Mathematica tells me the requested coefficient is $-36$.

In response to the comments, I evaluated the coefficient for larger arrays, of size $m\times n$. Denoting the absolute value of the coefficient by $C_{m,n}$ I find: $$C_{3,2}=12,\;\;C_{3,4}=36,\;\;C_{3,6}=108,\;\;C_{3,8}=324,\;\;C_{3,10}=972,$$ in agreement with the formula $C_{3,2p}=4\cdot 3^p$. Continuing to other values of $m$, I find

$$C_{2,2}=18,\;\;C_{2,4}=114,\;\;C_{2,6}=858,\;\;C_{2,8}=7074,$$ $$C_{4,2}=114,\;\;C_{4,4}=2970,\;\;C_{4,6}=98466,$$ $$C_{5,2}=180,\;\;C_{5,4}=4380,$$ $$C_{6,2}=858,\;\;C_{6,4}=98466.$$

Guess: the coefficients $C_{m,n}$ for $m$ and $n$ both even equal the number of Eulerian orientations of the torus grid graph $C_{m}\times C_n$, given by OEIS A29811:

This implies in particular that $C_{2p,2q}=C_{2q,2p}$. The value of $C_{2p,2q}$ follows from the even powers of the generating function $F_{2p}(x)$ given by $$F_2(x)=\frac{2 x \left(12 x^2-15 x+4\right)}{(1-x) (1-2 x) (1-3 x)},$$ $$F_4(x)=\frac{2 x \left(300 x^4-812 x^3+651 x^2-183 x+16\right)}{(1-x) (1-2 x) (1-5 x) \left(4 x^2-7 x+1\right)}.$$ I have not found a result for generating functions $F_{2p}(x)$ for $p>2$, is this an open problem?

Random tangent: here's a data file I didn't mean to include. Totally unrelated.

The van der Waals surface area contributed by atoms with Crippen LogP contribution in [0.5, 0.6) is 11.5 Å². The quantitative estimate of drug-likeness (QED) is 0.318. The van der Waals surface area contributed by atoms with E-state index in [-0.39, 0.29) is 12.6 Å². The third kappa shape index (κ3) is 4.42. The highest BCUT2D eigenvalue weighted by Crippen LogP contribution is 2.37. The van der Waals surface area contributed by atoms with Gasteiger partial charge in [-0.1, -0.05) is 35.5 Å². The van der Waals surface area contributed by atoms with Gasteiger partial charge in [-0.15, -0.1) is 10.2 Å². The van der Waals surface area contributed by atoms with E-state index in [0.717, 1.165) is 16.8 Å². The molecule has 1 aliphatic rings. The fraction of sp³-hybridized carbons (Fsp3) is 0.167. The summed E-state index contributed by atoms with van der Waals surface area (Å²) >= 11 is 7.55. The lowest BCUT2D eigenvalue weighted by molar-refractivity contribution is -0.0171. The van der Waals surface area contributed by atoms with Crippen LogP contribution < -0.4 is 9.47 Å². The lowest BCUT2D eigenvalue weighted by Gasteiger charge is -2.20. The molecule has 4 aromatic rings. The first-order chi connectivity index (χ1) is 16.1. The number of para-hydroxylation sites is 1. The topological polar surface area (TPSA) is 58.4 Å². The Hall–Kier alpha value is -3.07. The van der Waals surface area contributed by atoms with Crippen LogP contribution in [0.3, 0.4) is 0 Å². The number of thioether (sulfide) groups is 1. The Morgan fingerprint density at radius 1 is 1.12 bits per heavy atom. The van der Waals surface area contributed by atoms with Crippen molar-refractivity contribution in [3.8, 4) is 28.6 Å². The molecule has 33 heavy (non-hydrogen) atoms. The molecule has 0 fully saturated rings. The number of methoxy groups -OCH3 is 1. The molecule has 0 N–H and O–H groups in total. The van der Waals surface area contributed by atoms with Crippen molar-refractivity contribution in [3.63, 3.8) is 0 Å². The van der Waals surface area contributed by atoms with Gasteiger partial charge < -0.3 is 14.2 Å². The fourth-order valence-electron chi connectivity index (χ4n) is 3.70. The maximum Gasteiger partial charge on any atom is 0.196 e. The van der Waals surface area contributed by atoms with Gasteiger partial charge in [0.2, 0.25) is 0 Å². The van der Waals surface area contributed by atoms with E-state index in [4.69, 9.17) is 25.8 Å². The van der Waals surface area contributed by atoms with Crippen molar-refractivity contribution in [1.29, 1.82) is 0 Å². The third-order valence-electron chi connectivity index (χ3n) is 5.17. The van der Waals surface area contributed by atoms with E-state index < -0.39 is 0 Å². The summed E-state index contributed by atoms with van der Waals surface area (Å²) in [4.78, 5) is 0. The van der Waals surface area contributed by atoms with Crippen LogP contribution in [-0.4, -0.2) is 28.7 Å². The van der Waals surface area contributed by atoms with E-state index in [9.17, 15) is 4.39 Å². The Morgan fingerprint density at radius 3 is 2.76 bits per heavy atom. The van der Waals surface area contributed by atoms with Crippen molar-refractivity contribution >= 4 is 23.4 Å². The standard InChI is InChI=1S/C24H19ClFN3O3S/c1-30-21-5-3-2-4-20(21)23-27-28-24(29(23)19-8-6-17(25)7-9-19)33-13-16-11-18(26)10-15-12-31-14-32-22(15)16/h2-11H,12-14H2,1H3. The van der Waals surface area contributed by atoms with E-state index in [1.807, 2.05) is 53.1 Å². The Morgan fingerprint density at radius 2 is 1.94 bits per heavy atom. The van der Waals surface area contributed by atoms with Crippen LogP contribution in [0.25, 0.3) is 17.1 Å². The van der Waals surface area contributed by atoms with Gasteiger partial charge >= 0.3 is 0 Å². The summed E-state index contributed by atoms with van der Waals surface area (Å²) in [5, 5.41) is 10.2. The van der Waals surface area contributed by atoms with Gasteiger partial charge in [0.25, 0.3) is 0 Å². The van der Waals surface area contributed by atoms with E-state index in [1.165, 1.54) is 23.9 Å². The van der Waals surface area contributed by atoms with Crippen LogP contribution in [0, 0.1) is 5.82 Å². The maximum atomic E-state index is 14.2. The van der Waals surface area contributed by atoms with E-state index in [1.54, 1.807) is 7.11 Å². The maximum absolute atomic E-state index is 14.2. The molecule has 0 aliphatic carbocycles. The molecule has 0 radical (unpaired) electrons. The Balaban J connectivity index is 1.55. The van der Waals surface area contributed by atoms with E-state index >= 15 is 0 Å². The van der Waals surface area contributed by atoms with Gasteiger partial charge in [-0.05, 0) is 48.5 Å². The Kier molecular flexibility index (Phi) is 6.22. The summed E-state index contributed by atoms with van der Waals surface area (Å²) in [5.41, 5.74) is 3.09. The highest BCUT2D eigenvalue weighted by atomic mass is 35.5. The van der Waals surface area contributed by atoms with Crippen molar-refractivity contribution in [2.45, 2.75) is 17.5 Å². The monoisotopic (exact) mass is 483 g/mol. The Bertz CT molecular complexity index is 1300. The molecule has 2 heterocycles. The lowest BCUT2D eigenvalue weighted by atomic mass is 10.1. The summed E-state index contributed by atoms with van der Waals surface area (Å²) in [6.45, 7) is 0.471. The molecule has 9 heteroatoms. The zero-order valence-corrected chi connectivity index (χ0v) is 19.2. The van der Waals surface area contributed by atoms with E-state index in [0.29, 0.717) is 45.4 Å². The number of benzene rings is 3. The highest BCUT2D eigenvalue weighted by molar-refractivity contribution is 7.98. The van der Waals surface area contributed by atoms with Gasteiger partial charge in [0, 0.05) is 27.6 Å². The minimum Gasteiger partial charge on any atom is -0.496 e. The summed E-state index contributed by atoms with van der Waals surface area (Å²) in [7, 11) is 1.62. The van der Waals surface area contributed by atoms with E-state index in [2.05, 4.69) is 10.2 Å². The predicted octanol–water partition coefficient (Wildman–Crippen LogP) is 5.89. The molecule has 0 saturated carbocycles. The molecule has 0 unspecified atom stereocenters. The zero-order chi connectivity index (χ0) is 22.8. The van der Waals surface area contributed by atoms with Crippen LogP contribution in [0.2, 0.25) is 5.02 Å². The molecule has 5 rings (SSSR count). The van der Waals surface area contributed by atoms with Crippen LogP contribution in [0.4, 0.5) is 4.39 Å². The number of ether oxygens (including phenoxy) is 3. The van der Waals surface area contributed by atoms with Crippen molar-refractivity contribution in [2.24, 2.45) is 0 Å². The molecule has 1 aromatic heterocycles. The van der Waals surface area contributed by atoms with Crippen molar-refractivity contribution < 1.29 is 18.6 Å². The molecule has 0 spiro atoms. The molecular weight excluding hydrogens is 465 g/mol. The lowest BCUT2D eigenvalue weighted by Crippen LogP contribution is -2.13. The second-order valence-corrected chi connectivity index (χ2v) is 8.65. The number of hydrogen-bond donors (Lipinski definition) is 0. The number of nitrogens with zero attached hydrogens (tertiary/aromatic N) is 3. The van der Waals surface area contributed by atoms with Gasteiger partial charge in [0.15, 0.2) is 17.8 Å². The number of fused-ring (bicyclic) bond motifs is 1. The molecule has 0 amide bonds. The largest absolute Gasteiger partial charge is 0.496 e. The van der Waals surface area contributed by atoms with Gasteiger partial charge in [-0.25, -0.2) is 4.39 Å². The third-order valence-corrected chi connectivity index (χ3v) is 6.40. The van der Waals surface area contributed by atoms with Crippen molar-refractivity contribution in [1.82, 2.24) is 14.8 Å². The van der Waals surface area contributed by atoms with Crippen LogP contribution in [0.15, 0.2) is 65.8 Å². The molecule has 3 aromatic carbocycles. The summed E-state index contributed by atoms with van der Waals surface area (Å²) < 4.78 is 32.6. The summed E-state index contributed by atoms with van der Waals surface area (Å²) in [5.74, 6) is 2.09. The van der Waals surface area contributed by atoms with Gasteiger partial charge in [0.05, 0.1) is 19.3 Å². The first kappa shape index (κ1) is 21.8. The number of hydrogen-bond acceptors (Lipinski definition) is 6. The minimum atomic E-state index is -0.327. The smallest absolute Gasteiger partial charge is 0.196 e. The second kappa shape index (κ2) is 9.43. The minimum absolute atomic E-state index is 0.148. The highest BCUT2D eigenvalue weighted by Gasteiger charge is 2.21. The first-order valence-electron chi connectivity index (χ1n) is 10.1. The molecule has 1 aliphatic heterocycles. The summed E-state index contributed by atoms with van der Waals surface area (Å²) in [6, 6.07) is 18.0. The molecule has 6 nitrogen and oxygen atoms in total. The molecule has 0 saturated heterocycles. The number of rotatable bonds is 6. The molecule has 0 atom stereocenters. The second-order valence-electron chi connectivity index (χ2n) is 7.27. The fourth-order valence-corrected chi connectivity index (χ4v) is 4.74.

• $\begingroup$ Indeed, $36$ it is (plus or minus depends on how you enumerate the vertices). Is Mathematica able to do the $3\times 40$ tesselation? (the human answer is plus or minus $2^{41}+4$ but humans are error-prone, you know...) $\endgroup$ – fedja Jun 3 '18 at 21:42
  • $\begingroup$ @Carlo Beenakker right answer. But I prefer to know how to calculate the answer out by hand. Is there any pattern in coefficient of the term in the expansion of the polynomial? $\endgroup$ – Jacob.Z.Lee Jun 3 '18 at 22:33
  • $\begingroup$ @fedja Yes, the case will be more complicated when there are more vertices and edges. $\endgroup$ – Jacob.Z.Lee Jun 3 '18 at 22:38
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    $\begingroup$ @CarloBeenakker "for m and n both even equal the number of Eulerian orientations" That was exectly my starting point and then I got confused with cancellations in the odd cases a bit. But how do you count those for big sizes? OEIS gives no hint whatsoever. $\endgroup$ – fedja Jun 4 '18 at 14:58
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    $\begingroup$ One reference for the connection between the coefficients of the graph polynomial and Eulerian orientations is Lemma 2.2 of "Colorings and orientations of graphs" by Alon and Tarsi cs.tau.ac.il/~nogaa/PDFS/chrom3.pdf . In particular, your guess holds true. $\endgroup$ – j.c. Jun 4 '18 at 15:54